The brain is the most vital part of the human body, as without it we wouldn't be able to function properly. It is the control centre for the whole of the body, controlling everything so that all the organs are functioning correctly, so you can use your motor skills and for all decision making. Any damage to the brain, depending on which part, will affect an area in the body.
For good health everyone should know the importance of keeping fit mentally as well as physically. If you are unwell mentally it can affect you physically, and vice versa.
There is much more known about the facts which affect all kinds of brain disorders, which can in turn affect your daily life and how you live. Some illnesses can affect your motor skills, whilst some brain disorders can have an effect on your skill to make decisions. Some brain disorders occur as a result of an accident, some by disease in later life and others are acquired at birth.
Bipolar II is known as one of the brain disorders which can affect your moods, and you can also get periods of depression for no particular reason. With Bipolar II, a person is also known to have one hypomanic episode at least. In Bipolar Disorder a person has depressive and manic episodes. With Bipolar II and individual will expressive at least one or more episode of depressive and also had at least one hypomanic episode.
Those who suffer from Bipolar II will suffer a hypomanic episode where the mood is constantly either feeling quite elated, tetchy or the mind is wide open. This episode can last for up to or over 4 days. The behaviour can be seen to be very different from how a person normally is when they are not feeling depressed. Symptoms for Bipolar II Disorder hypomanic episodes are found to be quite similar to those experienced by someone with Bipolar Disorder, but they are not as severe.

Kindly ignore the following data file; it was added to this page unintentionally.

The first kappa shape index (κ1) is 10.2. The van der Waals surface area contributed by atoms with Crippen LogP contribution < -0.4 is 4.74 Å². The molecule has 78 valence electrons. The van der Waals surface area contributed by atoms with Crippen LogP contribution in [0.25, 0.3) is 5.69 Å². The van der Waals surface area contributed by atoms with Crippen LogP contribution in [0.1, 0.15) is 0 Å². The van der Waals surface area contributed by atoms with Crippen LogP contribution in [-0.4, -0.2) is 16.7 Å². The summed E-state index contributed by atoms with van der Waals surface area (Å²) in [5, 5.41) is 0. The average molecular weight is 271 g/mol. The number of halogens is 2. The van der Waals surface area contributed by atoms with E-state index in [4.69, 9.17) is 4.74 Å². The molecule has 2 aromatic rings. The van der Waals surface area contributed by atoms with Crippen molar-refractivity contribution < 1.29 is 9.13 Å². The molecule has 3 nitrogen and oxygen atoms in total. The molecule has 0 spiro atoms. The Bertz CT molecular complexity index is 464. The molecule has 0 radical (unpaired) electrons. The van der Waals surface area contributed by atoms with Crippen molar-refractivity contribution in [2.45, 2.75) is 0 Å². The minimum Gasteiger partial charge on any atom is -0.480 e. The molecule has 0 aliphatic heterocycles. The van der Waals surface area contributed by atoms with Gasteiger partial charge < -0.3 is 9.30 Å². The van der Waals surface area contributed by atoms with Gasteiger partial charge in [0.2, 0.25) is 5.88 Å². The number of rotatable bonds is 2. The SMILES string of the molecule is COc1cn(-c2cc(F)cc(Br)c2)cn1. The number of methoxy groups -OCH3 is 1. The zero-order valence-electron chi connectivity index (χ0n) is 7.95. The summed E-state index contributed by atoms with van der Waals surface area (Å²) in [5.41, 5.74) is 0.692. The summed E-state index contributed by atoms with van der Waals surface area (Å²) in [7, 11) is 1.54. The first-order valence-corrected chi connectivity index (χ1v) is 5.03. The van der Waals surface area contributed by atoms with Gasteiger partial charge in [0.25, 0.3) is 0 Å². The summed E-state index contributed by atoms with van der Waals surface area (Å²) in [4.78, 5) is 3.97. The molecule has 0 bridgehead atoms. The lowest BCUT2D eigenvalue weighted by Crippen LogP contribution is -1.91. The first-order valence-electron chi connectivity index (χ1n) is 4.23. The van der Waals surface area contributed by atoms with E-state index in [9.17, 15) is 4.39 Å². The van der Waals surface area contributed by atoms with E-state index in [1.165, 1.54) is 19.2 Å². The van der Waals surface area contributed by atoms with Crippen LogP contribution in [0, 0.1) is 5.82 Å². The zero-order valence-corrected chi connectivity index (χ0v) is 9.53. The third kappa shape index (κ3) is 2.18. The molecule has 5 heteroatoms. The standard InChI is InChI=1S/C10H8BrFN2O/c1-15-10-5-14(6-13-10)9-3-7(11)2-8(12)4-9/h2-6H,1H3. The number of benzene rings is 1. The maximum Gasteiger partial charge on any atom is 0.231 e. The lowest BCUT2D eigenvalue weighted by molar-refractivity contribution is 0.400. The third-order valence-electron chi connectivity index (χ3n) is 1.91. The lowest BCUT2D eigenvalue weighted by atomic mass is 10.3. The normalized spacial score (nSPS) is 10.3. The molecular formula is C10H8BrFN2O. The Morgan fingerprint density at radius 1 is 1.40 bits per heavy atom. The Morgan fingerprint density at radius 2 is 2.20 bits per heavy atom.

In Bipolar II, once a person reaches a big episode of depression, they will start to feel useless. They will have a negative outlook on life with feelings of helplessness. There are some cases which severe enough to make a person think about death or even suicide, and some go further to attempt suicide.
When a person has this illness they get hypomanic episodes, where they can still get on with everyday things like work, studying, their social activities with no psychosis. When a person has depressive and hypomanic episodes of four or more in number in one year, they are considered to be have a bipolar disorder that is rapid cycling. This period of cycling is likely to develop at some during their illness. A person who recognises that are having these kind of symptoms should seek help for treatment, as the longer they leave it, the more likely they will suffer frequent episodes of the illness.
Bipolar II is another version of Bipolar Disorder, where the episodes of depression are more apparent than the mania episodes. This illness is not classified as Manic Depression, but as one where a person has greater mood and energy swings than normal. There are forms which are so severe, that a person is prone to think of committing suicide.
Bipolar II is an illness that should be taken seriously and should never be left untreated. Anyone who experiences any signs and symptoms or if you notice it any other person, should see a doctor as soon as possible before the illness takes hold. The treatments that are available today do help to minimise the effects that a person suffers from, to stabilise their mood so that they feel normal again. Help and support from family and friend do much to help a person to feel better and recover fully.
As in Bipolar Disorder, this illness is long term which needs constant care and management long term. A person needs to learn patience to help themselves get control of their life again, so that the negative effects are minimised.
With Bipolar II you should learn all about the illness as a sufferer so that you can lead a normal lifestyle and not be a victim to it. You are helping yourself by getting treated early.